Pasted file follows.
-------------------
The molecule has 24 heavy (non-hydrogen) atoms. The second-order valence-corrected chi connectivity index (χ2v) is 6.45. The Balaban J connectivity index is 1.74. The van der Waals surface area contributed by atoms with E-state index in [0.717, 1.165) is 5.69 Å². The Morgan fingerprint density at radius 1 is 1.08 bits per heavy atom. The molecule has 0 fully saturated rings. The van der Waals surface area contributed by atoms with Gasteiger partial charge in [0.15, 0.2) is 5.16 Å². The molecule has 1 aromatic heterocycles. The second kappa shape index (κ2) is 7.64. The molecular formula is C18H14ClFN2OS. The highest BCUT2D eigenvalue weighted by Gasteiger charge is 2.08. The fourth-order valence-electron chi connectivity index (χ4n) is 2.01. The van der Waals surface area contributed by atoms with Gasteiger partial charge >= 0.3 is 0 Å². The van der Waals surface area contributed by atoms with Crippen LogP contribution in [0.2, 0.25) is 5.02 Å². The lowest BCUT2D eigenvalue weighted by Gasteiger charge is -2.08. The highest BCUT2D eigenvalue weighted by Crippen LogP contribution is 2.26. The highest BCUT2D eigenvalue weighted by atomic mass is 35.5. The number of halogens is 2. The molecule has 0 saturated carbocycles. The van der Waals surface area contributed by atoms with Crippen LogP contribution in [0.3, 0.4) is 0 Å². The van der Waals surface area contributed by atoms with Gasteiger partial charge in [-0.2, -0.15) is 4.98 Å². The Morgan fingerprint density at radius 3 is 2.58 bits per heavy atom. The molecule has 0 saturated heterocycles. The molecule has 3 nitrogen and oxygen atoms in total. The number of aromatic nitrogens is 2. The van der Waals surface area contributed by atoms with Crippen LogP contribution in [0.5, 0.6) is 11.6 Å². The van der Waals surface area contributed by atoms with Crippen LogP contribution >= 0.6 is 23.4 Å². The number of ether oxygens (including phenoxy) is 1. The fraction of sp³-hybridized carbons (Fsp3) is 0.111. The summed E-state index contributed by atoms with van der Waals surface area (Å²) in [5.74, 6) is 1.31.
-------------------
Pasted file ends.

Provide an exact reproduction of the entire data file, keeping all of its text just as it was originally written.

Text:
The molecule has 24 heavy (non-hydrogen) atoms. The second-order valence-corrected chi connectivity index (χ2v) is 6.45. The Balaban J connectivity index is 1.74. The van der Waals surface area contributed by atoms with E-state index in [0.717, 1.165) is 5.69 Å². The Morgan fingerprint density at radius 1 is 1.08 bits per heavy atom. The molecule has 0 fully saturated rings. The van der Waals surface area contributed by atoms with Gasteiger partial charge in [0.15, 0.2) is 5.16 Å². The molecule has 1 aromatic heterocycles. The second kappa shape index (κ2) is 7.64. The molecular formula is C18H14ClFN2OS. The highest BCUT2D eigenvalue weighted by Gasteiger charge is 2.08. The fourth-order valence-electron chi connectivity index (χ4n) is 2.01. The van der Waals surface area contributed by atoms with Gasteiger partial charge >= 0.3 is 0 Å². The van der Waals surface area contributed by atoms with Crippen LogP contribution in [0.2, 0.25) is 5.02 Å². The lowest BCUT2D eigenvalue weighted by Gasteiger charge is -2.08. The highest BCUT2D eigenvalue weighted by Crippen LogP contribution is 2.26. The highest BCUT2D eigenvalue weighted by atomic mass is 35.5. The number of halogens is 2. The molecule has 0 saturated carbocycles. The van der Waals surface area contributed by atoms with Crippen LogP contribution in [0.3, 0.4) is 0 Å². The van der Waals surface area contributed by atoms with Gasteiger partial charge in [-0.2, -0.15) is 4.98 Å². The Morgan fingerprint density at radius 3 is 2.58 bits per heavy atom. The molecule has 0 saturated heterocycles. The molecule has 3 nitrogen and oxygen atoms in total. The number of aromatic nitrogens is 2. The van der Waals surface area contributed by atoms with Crippen LogP contribution in [0.5, 0.6) is 11.6 Å². The van der Waals surface area contributed by atoms with Crippen LogP contribution >= 0.6 is 23.4 Å². The number of ether oxygens (including phenoxy) is 1. The fraction of sp³-hybridized carbons (Fsp3) is 0.111. The summed E-state index contributed by atoms with van der Waals surface area (Å²) in [5.74, 6) is 1.31.